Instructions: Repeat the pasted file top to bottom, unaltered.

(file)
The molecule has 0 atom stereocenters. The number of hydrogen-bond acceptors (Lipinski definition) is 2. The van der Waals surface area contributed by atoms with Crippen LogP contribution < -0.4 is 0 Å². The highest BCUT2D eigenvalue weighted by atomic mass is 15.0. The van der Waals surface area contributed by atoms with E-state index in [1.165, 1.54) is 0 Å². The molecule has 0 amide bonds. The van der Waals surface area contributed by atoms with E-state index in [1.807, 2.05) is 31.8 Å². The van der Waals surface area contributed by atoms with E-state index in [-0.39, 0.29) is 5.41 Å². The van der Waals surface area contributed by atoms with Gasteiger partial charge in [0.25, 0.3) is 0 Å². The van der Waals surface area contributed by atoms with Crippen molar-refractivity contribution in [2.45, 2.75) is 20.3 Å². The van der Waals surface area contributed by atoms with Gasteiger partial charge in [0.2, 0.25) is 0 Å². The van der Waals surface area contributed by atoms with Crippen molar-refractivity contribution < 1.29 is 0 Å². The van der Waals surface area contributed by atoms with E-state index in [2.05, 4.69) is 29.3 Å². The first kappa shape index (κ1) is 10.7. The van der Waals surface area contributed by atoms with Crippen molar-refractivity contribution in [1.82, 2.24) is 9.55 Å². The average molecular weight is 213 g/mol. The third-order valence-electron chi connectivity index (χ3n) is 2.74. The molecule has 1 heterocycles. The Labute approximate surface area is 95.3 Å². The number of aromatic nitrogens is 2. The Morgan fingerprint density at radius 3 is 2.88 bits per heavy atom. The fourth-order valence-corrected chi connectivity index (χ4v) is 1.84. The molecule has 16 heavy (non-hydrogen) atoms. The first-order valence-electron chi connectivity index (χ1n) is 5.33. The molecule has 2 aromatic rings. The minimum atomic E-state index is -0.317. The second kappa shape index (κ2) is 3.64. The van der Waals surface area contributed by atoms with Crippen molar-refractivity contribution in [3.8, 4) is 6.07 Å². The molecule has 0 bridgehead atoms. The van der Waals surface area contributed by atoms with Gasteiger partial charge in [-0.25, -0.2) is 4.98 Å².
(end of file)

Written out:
The molecule has 0 atom stereocenters. The number of hydrogen-bond acceptors (Lipinski definition) is 2. The van der Waals surface area contributed by atoms with Crippen LogP contribution < -0.4 is 0 Å². The highest BCUT2D eigenvalue weighted by atomic mass is 15.0. The van der Waals surface area contributed by atoms with E-state index in [1.165, 1.54) is 0 Å². The molecule has 0 amide bonds. The van der Waals surface area contributed by atoms with E-state index in [1.807, 2.05) is 31.8 Å². The van der Waals surface area contributed by atoms with E-state index in [-0.39, 0.29) is 5.41 Å². The van der Waals surface area contributed by atoms with Gasteiger partial charge in [0.25, 0.3) is 0 Å². The van der Waals surface area contributed by atoms with Crippen molar-refractivity contribution in [2.45, 2.75) is 20.3 Å². The van der Waals surface area contributed by atoms with Gasteiger partial charge in [0.2, 0.25) is 0 Å². The van der Waals surface area contributed by atoms with Crippen molar-refractivity contribution < 1.29 is 0 Å². The van der Waals surface area contributed by atoms with E-state index in [2.05, 4.69) is 29.3 Å². The first kappa shape index (κ1) is 10.7. The van der Waals surface area contributed by atoms with Crippen molar-refractivity contribution in [1.82, 2.24) is 9.55 Å². The average molecular weight is 213 g/mol. The third-order valence-electron chi connectivity index (χ3n) is 2.74. The molecule has 1 heterocycles. The Labute approximate surface area is 95.3 Å². The number of aromatic nitrogens is 2. The Morgan fingerprint density at radius 3 is 2.88 bits per heavy atom. The fourth-order valence-corrected chi connectivity index (χ4v) is 1.84. The molecule has 16 heavy (non-hydrogen) atoms. The first-order valence-electron chi connectivity index (χ1n) is 5.33. The molecule has 2 aromatic rings. The minimum atomic E-state index is -0.317. The second kappa shape index (κ2) is 3.64. The van der Waals surface area contributed by atoms with Crippen molar-refractivity contribution in [3.8, 4) is 6.07 Å². The molecule has 0 bridgehead atoms. The van der Waals surface area contributed by atoms with Gasteiger partial charge in [-0.25, -0.2) is 4.98 Å².